A Walsall law firm has successfully appealed an employment tribunal ruling that a paralegal had been unlawfully harassed because she was Polish.
The Employment Appeal Tribunal (EAT) found  that the original decision was flawed and that had the tribunal applied the correct test, it would not have come to the conclusion it did.
QualitySolicitors CMHT faced a claim from a Polish woman it had taken on as a paralegal assistant but who only lasted five weeks in the job because of concerns over her performance that the original tribunal found to be legitimate – but it also criticised the firm for not ascertaining at interview that she was unlikely to have the skills for the role.
She made wide-ranging allegations of unlawful discrimination on the grounds of race and religion, all of which were dismissed by the tribunal except for a single finding of harassment over a comment made by another member of staff to a client that she overheard.
The claimant said the comment was “She is very nice but Polish”, while the member of staff insisted that he said “She is very nice and Polish”.
The original tribunal said it was not necessary to decide who was telling the truth. It ruled that the fact of the claimant’s race should have been irrelevant to the introduction “and its inclusion suggested that it was used to patronise the claimant and to allude to some shortcoming perceived by [the member of staff] in light of the respondent’s concerns about the claimant’s performance which staff was reporting on regularly.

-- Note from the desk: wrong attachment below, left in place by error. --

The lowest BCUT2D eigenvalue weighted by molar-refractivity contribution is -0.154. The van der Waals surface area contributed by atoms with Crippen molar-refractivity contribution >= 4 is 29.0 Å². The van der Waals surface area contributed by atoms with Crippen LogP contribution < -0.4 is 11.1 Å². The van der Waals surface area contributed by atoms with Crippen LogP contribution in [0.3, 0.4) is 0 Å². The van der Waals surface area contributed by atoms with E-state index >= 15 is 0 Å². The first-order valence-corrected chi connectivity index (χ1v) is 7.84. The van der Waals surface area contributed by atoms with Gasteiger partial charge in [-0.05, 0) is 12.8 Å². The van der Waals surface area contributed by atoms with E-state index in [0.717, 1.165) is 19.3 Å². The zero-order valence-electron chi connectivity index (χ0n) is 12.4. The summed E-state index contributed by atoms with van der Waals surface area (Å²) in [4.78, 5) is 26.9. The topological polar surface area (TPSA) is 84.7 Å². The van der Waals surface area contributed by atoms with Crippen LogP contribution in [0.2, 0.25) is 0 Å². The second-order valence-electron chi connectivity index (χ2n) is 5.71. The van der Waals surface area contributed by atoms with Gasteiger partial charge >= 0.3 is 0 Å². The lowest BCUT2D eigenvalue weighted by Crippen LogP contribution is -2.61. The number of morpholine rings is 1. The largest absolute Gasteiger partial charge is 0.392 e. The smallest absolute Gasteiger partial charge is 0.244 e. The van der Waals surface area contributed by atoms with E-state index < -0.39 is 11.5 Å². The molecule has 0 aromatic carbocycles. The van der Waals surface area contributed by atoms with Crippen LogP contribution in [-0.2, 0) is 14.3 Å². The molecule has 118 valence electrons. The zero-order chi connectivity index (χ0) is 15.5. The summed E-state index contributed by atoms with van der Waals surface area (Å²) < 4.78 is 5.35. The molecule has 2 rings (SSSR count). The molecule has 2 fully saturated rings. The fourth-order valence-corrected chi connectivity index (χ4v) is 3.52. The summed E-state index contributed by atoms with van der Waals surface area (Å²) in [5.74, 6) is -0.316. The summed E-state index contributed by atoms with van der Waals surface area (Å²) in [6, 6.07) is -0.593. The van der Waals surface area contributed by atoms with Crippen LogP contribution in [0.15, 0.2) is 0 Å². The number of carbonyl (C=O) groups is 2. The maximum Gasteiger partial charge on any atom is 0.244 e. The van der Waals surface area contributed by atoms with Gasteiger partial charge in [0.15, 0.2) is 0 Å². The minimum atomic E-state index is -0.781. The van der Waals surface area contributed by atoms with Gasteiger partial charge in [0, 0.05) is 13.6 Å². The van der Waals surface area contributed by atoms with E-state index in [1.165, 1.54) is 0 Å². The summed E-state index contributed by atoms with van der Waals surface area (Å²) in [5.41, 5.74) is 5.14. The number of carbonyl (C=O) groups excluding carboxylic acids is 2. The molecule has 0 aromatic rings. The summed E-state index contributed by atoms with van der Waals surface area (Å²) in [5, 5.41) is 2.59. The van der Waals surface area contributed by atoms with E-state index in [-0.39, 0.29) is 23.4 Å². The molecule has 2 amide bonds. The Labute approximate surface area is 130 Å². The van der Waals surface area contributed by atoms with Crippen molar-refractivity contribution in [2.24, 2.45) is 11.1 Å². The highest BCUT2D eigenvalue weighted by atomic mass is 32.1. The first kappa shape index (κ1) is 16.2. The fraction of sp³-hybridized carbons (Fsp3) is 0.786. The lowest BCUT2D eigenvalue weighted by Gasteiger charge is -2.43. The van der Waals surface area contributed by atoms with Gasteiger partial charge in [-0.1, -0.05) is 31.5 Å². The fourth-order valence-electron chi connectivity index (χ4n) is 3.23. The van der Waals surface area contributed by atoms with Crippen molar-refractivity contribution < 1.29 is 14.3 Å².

“It was clear to the tribunal that the comment had the effect that the claimant felt humiliated and degraded – the comment was directly about her and made within her hearing. Whilst this was an isolated incident, the tribunal considered that it amounted to an act of unlawful harassment of the claimant because of her race.”
In a newly published ruling from July, the EAT said it would have been preferable had the tribunal decided who was telling the truth, and that in any case it then made two errors of law: it did not directly address the question of “whether the remark truly violated the claimant’s dignity or truly created an intimidating, hostile, degrading, humiliating or offensive environment for her”; and then did not consider whether it was reasonable for the remark to have the effect it did.
“It might be thought, for example, that it would be reasonable for an employer, introducing an employee who had a strong accent, to mention the employee’s nationality or race,” the EAT noted.
As a result the decision could not stand, and the EAT said it would not remit the claim to another tribunal to be reconsidered. “If the employment tribunal had applied the correct legal test, only one answer was reasonably possible. The single remark, whether it was in the terms suggested by the claimant or those suggested by the respondent, was not such as to violate her dignity or create the proscribed environment for her.
“On any view, it was an introductory made to a client for the purpose of encouraging the client to be given the services of a paralegal assistant… We have reached the conclusion that this single remark was not capable of satisfying the definition of harassment.”
QualitySolicitors CMHT declined to comment.